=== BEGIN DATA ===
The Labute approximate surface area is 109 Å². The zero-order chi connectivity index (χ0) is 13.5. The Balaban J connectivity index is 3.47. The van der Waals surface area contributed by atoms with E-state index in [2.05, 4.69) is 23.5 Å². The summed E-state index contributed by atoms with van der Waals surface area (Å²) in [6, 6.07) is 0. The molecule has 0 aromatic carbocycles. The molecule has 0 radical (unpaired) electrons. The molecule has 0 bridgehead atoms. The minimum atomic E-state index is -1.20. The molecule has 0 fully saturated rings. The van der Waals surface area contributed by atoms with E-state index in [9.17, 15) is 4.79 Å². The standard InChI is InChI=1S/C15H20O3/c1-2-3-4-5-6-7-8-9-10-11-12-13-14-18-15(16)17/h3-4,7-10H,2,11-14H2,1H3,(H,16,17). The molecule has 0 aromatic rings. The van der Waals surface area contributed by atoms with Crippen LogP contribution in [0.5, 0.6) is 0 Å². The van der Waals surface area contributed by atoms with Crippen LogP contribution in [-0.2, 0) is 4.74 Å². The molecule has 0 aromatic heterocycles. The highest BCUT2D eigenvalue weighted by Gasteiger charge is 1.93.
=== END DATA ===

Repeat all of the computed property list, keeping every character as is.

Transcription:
The Labute approximate surface area is 109 Å². The zero-order chi connectivity index (χ0) is 13.5. The Balaban J connectivity index is 3.47. The van der Waals surface area contributed by atoms with E-state index in [2.05, 4.69) is 23.5 Å². The summed E-state index contributed by atoms with van der Waals surface area (Å²) in [6, 6.07) is 0. The molecule has 0 aromatic carbocycles. The molecule has 0 radical (unpaired) electrons. The molecule has 0 bridgehead atoms. The minimum atomic E-state index is -1.20. The molecule has 0 fully saturated rings. The van der Waals surface area contributed by atoms with E-state index in [9.17, 15) is 4.79 Å². The standard InChI is InChI=1S/C15H20O3/c1-2-3-4-5-6-7-8-9-10-11-12-13-14-18-15(16)17/h3-4,7-10H,2,11-14H2,1H3,(H,16,17). The molecule has 0 aromatic rings. The van der Waals surface area contributed by atoms with Crippen LogP contribution in [0.5, 0.6) is 0 Å². The van der Waals surface area contributed by atoms with Crippen LogP contribution in [-0.2, 0) is 4.74 Å². The molecule has 0 aromatic heterocycles. The highest BCUT2D eigenvalue weighted by Gasteiger charge is 1.93.